So imagine the whole of the North American continent is laid out in front of you. Now where in this mass of land are the best places to experience the “real deal”? Where are the classic destinations you should be looking for? Those places where the food forms a very real part of the experience? Regional qualities are often shaped by an unusual marriage between cultures and cuisines. These strong traditions develop between unrelated groups living and working together over decades.

Rocking Destinations

Traveling in North America Should Everyone be a Food TouristTake for example, New Orleans, “the Big Easy” is often called the most unique American city. World famous for Mardi Gras, Jazz and food, its heritage is a multicultural melange between French, Spanish, African and Native American traditions. Other cultures added to this multiethnic mix, have resulted in Creole and Cajun cuisines.
Another significant landmark in a North American exploration would be San Francisco. Home of the Popsicle, hardly an epicurean delight, but greatly beloved by all of us living in hot climates. San Francisco has given the world many famous dishes that can trace their origins back to the city by the bay.
California wine country is the Napa Valley and Sanoma County. Located in Northern California, it has been known as a wine-growing region since the mid-19th century. This area, north of San Francisco, is well known not only for wine but also for its architecture, cuisine and culture.
New York, New York otherwise known as New York City has been described as the cultural capital of the world. The term “melting pot” was first used here because of the vast number of immigrants making up the population. This ethnic diversity means New York City’s food culture embraces a wide range of world cuisines. Street food is widespread and incredibly varied.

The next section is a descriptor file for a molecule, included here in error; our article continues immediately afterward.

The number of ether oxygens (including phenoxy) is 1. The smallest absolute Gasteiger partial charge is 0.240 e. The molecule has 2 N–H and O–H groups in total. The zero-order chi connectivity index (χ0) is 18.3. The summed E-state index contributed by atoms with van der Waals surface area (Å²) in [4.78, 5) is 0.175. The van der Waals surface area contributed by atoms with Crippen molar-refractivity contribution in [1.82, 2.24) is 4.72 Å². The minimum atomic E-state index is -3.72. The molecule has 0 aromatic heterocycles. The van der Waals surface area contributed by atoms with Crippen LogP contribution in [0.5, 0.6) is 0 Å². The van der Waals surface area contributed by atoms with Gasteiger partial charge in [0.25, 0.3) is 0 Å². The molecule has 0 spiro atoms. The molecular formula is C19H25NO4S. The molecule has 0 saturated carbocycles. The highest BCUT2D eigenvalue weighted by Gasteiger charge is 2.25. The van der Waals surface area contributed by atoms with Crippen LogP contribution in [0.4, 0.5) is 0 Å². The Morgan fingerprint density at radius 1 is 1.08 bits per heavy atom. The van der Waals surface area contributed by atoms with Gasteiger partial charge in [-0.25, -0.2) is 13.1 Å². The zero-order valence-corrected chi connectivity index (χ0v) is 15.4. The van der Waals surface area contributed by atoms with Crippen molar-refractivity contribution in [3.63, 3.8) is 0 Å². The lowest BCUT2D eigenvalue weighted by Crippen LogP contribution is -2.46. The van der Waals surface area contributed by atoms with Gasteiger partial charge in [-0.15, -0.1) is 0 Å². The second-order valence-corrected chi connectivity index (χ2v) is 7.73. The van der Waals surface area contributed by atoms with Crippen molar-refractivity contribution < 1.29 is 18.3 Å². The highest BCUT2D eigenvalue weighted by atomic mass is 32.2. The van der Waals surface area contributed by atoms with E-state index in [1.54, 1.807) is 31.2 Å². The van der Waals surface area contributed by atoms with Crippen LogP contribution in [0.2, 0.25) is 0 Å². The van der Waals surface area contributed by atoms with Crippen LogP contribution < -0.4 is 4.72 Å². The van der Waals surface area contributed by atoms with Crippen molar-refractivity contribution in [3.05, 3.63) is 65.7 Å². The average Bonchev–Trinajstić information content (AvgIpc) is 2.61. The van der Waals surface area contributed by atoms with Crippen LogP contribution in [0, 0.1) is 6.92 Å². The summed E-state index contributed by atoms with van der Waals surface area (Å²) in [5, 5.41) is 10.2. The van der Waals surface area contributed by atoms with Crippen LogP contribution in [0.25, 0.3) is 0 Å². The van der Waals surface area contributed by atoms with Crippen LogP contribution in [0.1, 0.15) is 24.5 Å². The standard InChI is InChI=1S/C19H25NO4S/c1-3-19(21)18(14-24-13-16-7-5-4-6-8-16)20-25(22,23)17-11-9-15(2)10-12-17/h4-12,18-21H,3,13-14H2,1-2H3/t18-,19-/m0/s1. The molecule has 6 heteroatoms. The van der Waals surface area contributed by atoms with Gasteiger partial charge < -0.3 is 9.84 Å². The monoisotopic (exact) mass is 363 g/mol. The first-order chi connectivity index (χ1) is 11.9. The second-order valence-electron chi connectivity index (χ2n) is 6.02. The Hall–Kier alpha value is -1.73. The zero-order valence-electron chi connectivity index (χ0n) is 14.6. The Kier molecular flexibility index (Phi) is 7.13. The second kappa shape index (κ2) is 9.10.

For a Change of Pace

The American South is known for its culture and the varied cuisine that separates it from the rest of the United States. Food figures highly in Southern hospitality and especially the sharing of cake or other treats with visitors. These customs of the South are an attempt to make the visitor feel as relaxed as possible in an unfamiliar place. This “famous” southern hospitality is remarkable to experience first-hand and adds greatly to a visit down in “Dixie”.Traveling in North America Should Everyone be a Food Tourist
Southwest food is all about a cuisine adapted from the rustic cooking of the Southwestern United States and found in Southern California as well. Southwest cooking is a marriage of foods favored by Spanish settlers, cowboys, Native Americans, and Mexicans. Versions of Southwestern food are familiar to many as Tex-Mex” in Texas, New Mexico cuisine in New Mexico, while in Arizona, the Southwestern style of cuisine is often called Sonoran.
The Pacific Northwest is concentrated in the Portland–Seattle–Vancouver corridor. Ethnic cuisines are prevalent throughout the Northwest (most especially in Vancouver) where there is a large and ethnically diverse population. Portland is a microbrewery center known for its handcrafted beer. The region produces locally made wines from grapes grown in the sympathetic climate created by coastal breezes and the Northern latitude.

The Great North

Canada is the world’s second-largest country and its border (with the US) is the longest land border in the world. Taking on the whole North American continent is a tall order. But if you pick out the highpoints, the regions that have the most appeal for you, then you can approach Canada in manageable bites.
I’ve included Vancouver in the Pacific Northwest because the culture and cuisine is so linked with Seattle and Portland. But before you think I’m playing favorites, let me tell you about some of the other attractions for the food tourist. Quebec is known for poutine, considered by some to be the Canadian National dish. Also in Quebec is the city of Montreal, famous for the smoked meat that originated there. Then there is Thunder Bay, Ontario and Persians, the delicious sweet treat that originated in that city.
All the great experiences waiting for the traveler deserve a saga. Approaching your trip as a food tourist has less to do with cost but everything to do with value. By adding the dimension of cuisine, you have a way to intermingle with the local people on their level. After all, everyone loves good food.